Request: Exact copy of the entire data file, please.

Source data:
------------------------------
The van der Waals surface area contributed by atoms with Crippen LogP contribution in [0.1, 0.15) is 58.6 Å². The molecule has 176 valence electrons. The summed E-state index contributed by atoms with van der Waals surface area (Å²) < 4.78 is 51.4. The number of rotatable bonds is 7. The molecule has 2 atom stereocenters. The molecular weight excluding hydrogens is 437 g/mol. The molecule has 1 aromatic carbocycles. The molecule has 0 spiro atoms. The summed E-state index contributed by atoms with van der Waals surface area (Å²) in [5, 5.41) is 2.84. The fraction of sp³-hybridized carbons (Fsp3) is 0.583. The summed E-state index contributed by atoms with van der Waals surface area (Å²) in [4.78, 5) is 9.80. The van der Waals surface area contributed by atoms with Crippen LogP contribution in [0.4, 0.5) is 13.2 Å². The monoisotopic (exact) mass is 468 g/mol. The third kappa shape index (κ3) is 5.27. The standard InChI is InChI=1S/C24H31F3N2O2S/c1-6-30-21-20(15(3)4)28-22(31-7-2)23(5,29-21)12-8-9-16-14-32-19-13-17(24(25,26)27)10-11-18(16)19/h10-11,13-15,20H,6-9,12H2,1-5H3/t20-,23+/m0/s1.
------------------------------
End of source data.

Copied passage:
The van der Waals surface area contributed by atoms with Crippen LogP contribution in [0.1, 0.15) is 58.6 Å². The molecule has 176 valence electrons. The summed E-state index contributed by atoms with van der Waals surface area (Å²) < 4.78 is 51.4. The number of rotatable bonds is 7. The molecule has 2 atom stereocenters. The molecular weight excluding hydrogens is 437 g/mol. The molecule has 1 aromatic carbocycles. The molecule has 0 spiro atoms. The summed E-state index contributed by atoms with van der Waals surface area (Å²) in [5, 5.41) is 2.84. The fraction of sp³-hybridized carbons (Fsp3) is 0.583. The summed E-state index contributed by atoms with van der Waals surface area (Å²) in [4.78, 5) is 9.80. The van der Waals surface area contributed by atoms with Crippen LogP contribution in [0.4, 0.5) is 13.2 Å². The monoisotopic (exact) mass is 468 g/mol. The third kappa shape index (κ3) is 5.27. The standard InChI is InChI=1S/C24H31F3N2O2S/c1-6-30-21-20(15(3)4)28-22(31-7-2)23(5,29-21)12-8-9-16-14-32-19-13-17(24(25,26)27)10-11-18(16)19/h10-11,13-15,20H,6-9,12H2,1-5H3/t20-,23+/m0/s1.